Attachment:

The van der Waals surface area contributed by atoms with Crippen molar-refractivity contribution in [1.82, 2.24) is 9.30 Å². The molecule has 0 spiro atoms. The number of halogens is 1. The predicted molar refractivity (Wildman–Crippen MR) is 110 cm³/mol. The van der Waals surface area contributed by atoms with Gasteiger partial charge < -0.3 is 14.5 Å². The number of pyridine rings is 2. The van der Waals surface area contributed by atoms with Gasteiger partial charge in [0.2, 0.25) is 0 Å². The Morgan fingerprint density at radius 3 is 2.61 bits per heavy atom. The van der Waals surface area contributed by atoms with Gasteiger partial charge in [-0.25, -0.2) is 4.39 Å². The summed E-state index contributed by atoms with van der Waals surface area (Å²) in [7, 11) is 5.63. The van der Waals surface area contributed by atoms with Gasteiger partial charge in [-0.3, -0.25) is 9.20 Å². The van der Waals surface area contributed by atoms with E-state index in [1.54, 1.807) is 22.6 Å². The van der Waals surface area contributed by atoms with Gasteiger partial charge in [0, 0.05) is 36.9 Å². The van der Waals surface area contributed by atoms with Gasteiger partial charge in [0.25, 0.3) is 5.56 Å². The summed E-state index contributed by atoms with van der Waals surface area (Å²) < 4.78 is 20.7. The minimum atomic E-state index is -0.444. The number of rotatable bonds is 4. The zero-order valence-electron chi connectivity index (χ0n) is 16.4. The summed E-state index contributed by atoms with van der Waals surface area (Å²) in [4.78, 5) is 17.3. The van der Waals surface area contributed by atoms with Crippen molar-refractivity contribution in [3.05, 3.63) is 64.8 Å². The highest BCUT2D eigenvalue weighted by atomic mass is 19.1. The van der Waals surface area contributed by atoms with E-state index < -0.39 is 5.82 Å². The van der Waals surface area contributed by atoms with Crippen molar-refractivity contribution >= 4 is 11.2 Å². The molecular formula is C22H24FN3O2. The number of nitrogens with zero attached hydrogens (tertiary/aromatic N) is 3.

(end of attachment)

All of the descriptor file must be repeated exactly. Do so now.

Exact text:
The van der Waals surface area contributed by atoms with Crippen molar-refractivity contribution in [1.82, 2.24) is 9.30 Å². The molecule has 0 spiro atoms. The number of halogens is 1. The predicted molar refractivity (Wildman–Crippen MR) is 110 cm³/mol. The van der Waals surface area contributed by atoms with Gasteiger partial charge < -0.3 is 14.5 Å². The number of pyridine rings is 2. The van der Waals surface area contributed by atoms with Gasteiger partial charge in [0.2, 0.25) is 0 Å². The Morgan fingerprint density at radius 3 is 2.61 bits per heavy atom. The van der Waals surface area contributed by atoms with Gasteiger partial charge in [-0.25, -0.2) is 4.39 Å². The summed E-state index contributed by atoms with van der Waals surface area (Å²) in [7, 11) is 5.63. The van der Waals surface area contributed by atoms with Gasteiger partial charge in [-0.3, -0.25) is 9.20 Å². The van der Waals surface area contributed by atoms with E-state index in [1.54, 1.807) is 22.6 Å². The van der Waals surface area contributed by atoms with Gasteiger partial charge in [0, 0.05) is 36.9 Å². The van der Waals surface area contributed by atoms with Gasteiger partial charge in [0.25, 0.3) is 5.56 Å². The summed E-state index contributed by atoms with van der Waals surface area (Å²) < 4.78 is 20.7. The minimum atomic E-state index is -0.444. The number of rotatable bonds is 4. The zero-order valence-electron chi connectivity index (χ0n) is 16.4. The summed E-state index contributed by atoms with van der Waals surface area (Å²) in [4.78, 5) is 17.3. The van der Waals surface area contributed by atoms with Crippen molar-refractivity contribution in [3.05, 3.63) is 64.8 Å². The highest BCUT2D eigenvalue weighted by atomic mass is 19.1. The van der Waals surface area contributed by atoms with E-state index < -0.39 is 5.82 Å². The van der Waals surface area contributed by atoms with Crippen molar-refractivity contribution >= 4 is 11.2 Å². The molecular formula is C22H24FN3O2. The number of nitrogens with zero attached hydrogens (tertiary/aromatic N) is 3.